NEW YORK (CNN/Money) -
Mortgage rates posted their first increase in five weeks as homeownership rates hit a new record in the second quarter, mortgage financier Freddie Mac said Thursday in its latest report.
"Mortgage rates rose a little this week in response to expectations that the Federal Reserve Board is willing to move more aggressively if inflation should become an issue," Frank Nothaft, Freddie Mac vice president and chief economist, said in a press statement.
"So far, inflation seems to be under control, but if the economy should heat up too rapidly, the Fed would have to act quickly and decisively."
The rate on 30-year fixed-rate mortgages averaged 6.08 percent in the week ending July 29, with an average 0.6 point payable up front, up from 5.98 percent the previous week, Freddie Mac said.
A year earlier, the rate on the 30-year fixed-rate loan averaged 5.94 percent.
The 15-year mortgage rate rose to 5.49 percent from 5.39 percent, also with 0.6 point payable up front. Last year, rates stood at 5.27 percent.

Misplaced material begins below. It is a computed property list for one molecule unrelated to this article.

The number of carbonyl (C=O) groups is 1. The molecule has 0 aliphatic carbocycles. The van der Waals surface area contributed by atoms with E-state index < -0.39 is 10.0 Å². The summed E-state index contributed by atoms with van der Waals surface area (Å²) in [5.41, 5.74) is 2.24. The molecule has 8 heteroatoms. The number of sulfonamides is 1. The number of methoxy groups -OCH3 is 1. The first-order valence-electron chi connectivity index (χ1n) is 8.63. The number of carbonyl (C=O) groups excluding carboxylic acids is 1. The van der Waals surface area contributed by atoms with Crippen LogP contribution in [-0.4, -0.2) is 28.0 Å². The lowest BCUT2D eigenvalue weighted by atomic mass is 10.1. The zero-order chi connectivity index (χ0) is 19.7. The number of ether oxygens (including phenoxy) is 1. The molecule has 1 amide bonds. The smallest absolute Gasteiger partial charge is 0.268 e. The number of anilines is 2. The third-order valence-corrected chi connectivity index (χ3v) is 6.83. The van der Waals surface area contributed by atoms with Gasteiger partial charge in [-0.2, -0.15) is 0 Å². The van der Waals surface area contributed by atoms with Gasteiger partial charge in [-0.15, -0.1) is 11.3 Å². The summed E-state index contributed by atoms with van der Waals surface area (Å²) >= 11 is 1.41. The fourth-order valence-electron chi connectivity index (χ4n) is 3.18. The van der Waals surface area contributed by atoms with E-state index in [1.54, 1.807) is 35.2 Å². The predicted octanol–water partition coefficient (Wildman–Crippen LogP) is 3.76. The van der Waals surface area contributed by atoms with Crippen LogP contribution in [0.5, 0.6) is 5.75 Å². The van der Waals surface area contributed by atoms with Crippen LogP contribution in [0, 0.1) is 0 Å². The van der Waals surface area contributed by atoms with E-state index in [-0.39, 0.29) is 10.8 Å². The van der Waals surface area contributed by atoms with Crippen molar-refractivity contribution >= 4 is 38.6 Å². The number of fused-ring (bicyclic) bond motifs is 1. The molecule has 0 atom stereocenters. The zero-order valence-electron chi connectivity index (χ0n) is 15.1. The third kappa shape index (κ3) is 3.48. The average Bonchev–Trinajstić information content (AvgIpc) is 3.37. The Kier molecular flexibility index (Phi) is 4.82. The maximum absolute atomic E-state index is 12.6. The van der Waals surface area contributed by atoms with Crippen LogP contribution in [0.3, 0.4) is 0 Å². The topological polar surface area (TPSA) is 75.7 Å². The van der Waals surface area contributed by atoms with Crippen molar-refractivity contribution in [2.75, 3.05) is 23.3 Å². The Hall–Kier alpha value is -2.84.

One-year adjustable rate mortgages (ARMs) averaged 4.17 percent, up from 4.12 percent the week prior, with 0.6 of a point payable up front. At this time last year, the average rate for ARMs was 3.67 percent.
"In other news, the national homeownership rate reached an all time high, according to the Census Bureau, of 69.2 percent," Nothaft added. "This is but one indicator of how strong the housing market has been over the last number of years."
Freddie Mac's (FRE: down $0.47 to $64.11, Research, Estimates) average mortgage rates are based on a survey of 125 lenders nationwide.